Tuesday, April 24, 2012

People First needs a little help from its friends

“People with disabilities gain self-empowerment with organizations like People First. It is also a way to help people get out of their house and in with other people. We are also helping other people learn more about people with disabilities. We learn to become leaders in our community. We have become voting citizens. And it is a lot of fun …for everyone.” — Jason Billehus, People First, Missoula

The downturn in America’s economy has hurt workers, businesses, homeowners and families. It has also distressed an important advocacy group in Montana.

The Montana Advocacy Coalition, the group that oversees Montana’s 12 People First chapters, had about $200 in its account as of April 5 and faced the prospect of dissolving after September, according to Gay Moddrell of Kalispell, a longtime adviser to the self-advocacy group. 

After it makes its April payments, the coalition will have about $300 in the bank, hardly enough to cover workers’ compensation for People First advisers and liability insurance (about $1,000 annually) for club activities across the state. The coalition formerly paid advisers $200 a month but has cut those payments in half. Payments will end altogether this year.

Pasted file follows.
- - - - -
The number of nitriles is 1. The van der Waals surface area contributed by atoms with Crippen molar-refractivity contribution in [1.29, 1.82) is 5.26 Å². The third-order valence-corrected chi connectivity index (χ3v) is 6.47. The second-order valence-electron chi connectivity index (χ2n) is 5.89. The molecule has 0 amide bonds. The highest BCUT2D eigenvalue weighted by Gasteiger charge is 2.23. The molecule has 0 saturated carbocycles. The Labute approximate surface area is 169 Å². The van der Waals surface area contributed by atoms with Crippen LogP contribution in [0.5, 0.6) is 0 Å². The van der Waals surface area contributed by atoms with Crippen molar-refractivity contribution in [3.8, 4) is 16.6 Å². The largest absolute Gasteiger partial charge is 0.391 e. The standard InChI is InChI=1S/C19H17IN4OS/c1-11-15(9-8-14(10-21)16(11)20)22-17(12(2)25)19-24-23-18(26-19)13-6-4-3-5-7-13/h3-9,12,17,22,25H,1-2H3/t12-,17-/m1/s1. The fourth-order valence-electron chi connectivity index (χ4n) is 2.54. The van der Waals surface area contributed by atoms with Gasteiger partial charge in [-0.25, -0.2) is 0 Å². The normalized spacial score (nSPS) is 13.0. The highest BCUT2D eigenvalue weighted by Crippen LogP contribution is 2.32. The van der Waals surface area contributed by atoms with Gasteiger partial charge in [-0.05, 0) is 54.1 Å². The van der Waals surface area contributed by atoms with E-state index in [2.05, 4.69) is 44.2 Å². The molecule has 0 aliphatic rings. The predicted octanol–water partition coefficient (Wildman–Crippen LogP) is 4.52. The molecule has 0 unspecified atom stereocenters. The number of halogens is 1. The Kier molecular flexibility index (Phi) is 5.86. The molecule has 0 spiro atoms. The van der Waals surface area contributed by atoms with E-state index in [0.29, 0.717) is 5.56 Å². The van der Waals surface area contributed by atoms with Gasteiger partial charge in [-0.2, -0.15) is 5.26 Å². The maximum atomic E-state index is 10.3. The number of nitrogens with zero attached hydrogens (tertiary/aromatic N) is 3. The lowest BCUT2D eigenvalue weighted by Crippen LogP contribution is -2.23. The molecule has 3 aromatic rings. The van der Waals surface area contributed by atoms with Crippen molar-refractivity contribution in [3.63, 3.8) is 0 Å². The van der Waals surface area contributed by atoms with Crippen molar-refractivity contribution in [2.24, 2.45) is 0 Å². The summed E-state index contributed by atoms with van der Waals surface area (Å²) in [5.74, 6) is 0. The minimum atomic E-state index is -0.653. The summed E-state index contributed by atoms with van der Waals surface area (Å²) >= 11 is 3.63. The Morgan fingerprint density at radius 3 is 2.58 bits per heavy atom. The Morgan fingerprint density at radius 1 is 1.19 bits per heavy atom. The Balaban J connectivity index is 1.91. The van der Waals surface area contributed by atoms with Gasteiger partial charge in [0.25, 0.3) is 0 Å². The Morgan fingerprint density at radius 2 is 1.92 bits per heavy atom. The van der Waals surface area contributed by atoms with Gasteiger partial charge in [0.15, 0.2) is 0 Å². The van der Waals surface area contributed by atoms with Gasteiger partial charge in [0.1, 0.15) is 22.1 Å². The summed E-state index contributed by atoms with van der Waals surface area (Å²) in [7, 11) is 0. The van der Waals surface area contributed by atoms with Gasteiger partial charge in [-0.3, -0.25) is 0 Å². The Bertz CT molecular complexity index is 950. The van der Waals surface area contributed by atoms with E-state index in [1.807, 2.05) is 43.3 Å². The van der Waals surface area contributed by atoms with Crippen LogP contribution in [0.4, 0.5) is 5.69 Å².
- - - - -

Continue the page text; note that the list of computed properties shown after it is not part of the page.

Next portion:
People First has turned for help to friends, including Disability Rights Montana and Summit Independent Living Center. They’ve helped with cash donations and other support, while partnerships with Kiwanis Aktion Clubs have kept chapters in several communities going. Local fund-raisers have helped, as well. 

Still, many chapters will likely fold this year without more help.

What would it mean to members to lose People First? At a focus session last April, they expressed fear of being isolated from their friends and their communities without the connection to People First.   

“Many people said they would feel the loss as if it were the loss of a family member,” said Jen Bell, who helped conduct the focus session. “For some members, the People First family is the most supportive and understanding family they have. Some members have few other people to lean on for support.”

Longtime members would feel the loss “dramatically,” Bell said.

“For newer members, the loss would be equally significant,” she said. “Many people with disabilities, just coming out of high school, have little to ‘transition’ to. People First gives people with disabilities options that would not exist for them otherwise.” 

There’d be no need for People First in a perfect, inclusive world. 

In the meantime, the group needs suggestions and solutions. You can send them to Apostrophe at editor@apostrophemagazine.com, and we’ll forward them to chapter presidents across the state.

For a personal account of what People First means, please read Carol Neisess’ column on page 7 in Apostrophe (www.apostrophemagazine.com).

As always in Apostrophe, you’ll find columns and stories that reinforce the idea that we should look beyond labels and disabilities, that we should look at everyone as a person first.

 — Jim Tracy  

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